Asthma is a chronic, heterogeneous, and recurring inflammatory disease of the lower airways, with exacerbations that feature airway inflammation and bronchial hyperresponsiveness. Asthma has been modeled extensively via disease induction in both wild-type and genetically manipulated laboratory mice (Mus musculus). Antigen sensitization and challenge strategies have reproduced numerous important features of airway inflammation characteristic of human asthma, notably the critical roles of type 2 T helper cell cytokines. Recent models of disease induction have advanced to include physiologic aeroallergens with prolonged respiratory challenge without systemic sensitization; others incorporate tobacco, respiratory viruses, or bacteria as exacerbants. Nonetheless, differences in lung size, structure, and physiologic responses limit the degree to which airway dynamics measured in mice can be compared to human subjects. Other rodent allergic airways models, including those featuring the guinea pig (Cavia porcellus) might be considered for lung function studies. Finally, domestic cats (Feline catus) and horses (Equus caballus) develop spontaneous obstructive airway disorders with clinical and pathologic features that parallel human asthma. Information on pathogenesis and treatment of these disorders is an important resource.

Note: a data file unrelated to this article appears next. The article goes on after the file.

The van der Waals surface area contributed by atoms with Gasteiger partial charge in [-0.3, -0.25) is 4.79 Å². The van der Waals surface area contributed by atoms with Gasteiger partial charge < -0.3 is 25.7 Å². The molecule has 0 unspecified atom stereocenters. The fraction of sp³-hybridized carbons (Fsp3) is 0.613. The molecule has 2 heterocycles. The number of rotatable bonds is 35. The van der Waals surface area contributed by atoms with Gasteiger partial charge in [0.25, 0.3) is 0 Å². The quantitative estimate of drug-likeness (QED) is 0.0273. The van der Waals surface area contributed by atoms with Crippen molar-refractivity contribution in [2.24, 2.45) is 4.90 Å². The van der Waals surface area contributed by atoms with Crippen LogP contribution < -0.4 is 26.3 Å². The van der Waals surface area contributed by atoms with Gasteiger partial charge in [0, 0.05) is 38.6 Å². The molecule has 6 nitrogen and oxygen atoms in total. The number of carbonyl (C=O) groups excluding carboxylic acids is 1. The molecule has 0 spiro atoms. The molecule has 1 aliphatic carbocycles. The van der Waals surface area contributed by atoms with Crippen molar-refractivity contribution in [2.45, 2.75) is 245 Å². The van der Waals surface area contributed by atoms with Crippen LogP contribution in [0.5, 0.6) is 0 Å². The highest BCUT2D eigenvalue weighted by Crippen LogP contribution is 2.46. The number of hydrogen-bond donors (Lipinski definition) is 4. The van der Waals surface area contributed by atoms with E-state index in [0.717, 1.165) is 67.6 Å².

Keywords: airways; eosinophils; inflammation; leukocytes; veterinary.
©2018 Society for Leukocyte Biology.